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14

Legal Echo Of BP’s Refinery Explosion

Several plaintiffs suing BP over injuries they say resulted from the 2005 Texas City refinery explosion didn't go to doctors for 18 months after the blast and then only did so at the urging of their lawyers, attorneys for BP told jurors Wednesday

Several plaintiffs suing BP over injuries they say resulted from the 2005 Texas City refinery explosion didn't go to doctors for 18 months after the blast and then only did so at the urging of their lawyers, attorneys for BP told jurors Wednesday.

BP attorney Otway Denny introduced the oil giant's case by saying the company accepted responsibility for the blast and always has.

The disaster that killed 15 and injured scores more could have been avoided if workers had followed procedures, he said.

Company lawyers Kenneth Tekell and Ronnie Krist noted patterns where some plaintiffs were not diagnosed or did not complain of any physical or psychological problems until they visited doctors recommended by their lawyers. Others had pre-existing injuries and are trying to get BP to pay them for old aches and pains, the lawyers said.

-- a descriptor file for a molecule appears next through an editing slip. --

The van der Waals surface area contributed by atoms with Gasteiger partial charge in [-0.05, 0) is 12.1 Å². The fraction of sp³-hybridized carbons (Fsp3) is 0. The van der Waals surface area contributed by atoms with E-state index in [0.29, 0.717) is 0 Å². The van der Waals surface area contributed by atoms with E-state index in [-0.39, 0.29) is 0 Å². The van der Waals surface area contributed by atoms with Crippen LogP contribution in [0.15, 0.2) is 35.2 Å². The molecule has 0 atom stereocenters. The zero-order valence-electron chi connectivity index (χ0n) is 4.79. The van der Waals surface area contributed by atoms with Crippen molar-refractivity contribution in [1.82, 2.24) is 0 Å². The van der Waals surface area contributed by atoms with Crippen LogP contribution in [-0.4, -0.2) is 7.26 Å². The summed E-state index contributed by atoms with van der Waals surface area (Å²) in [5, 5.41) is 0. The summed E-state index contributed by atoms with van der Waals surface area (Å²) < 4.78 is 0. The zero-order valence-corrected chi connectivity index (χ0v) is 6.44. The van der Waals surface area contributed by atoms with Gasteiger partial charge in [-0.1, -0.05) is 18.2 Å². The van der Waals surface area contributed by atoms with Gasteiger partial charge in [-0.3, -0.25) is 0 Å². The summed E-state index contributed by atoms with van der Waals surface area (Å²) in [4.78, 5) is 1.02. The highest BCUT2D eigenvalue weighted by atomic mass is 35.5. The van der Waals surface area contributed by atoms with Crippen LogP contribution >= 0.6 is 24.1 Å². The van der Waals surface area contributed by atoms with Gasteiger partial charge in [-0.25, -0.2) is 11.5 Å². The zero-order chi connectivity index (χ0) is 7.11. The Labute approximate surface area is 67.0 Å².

They also pointed out that several of the plaintiffs have seen their salaries increase since the explosion, which they said calls into question whether their earning potential has suffered.

"The plaintiffs did a very good job of telling us how the accident happened," Krist said, referring to the other side's opening statements Tuesday. "Let's talk about whether any of your clients are hurt."
But before the BP legal team gets to question the plaintiffs about their injuries, plaintiffs' attorney Brent Coon will present his case. He began Wednesday by playing video of a deposition of John Manzoni, former chief of refining and marketing for BP.

Manzoni repeatedly said he was not aware of problems with equipment or the culture at Texas City that led to the blast.

In the video, Manzoni read aloud from an e-mail he sent a colleague five days after the explosion. The executive had left his family vacation in Colorado to fly back, and he complained that doing so came "at the cost of a precious day of my leave."

After Manzoni expressed his sorrow for tragedy and apologized to injured workers and families of those who died, he was asked to name some of them. He could not.

Wednesday's testimony ended with Keith Casey, the new head of BP's Texas City refinery, discussing industry standards for refinery safety. Casey did not work for BP at the time of the explosion, and many of his answers to Coon's questioning about lack of regard for safety at Texas City reflected that.

"I can't speak to any of that," he said repeatedly.

Casey said that as the new manager at the refinery last year, he entered BP's formal guilty plea to felony violations of the Clean Air Act, which carries a $50 million penalty, which some victims and survivors are challenging as too lenient for the company.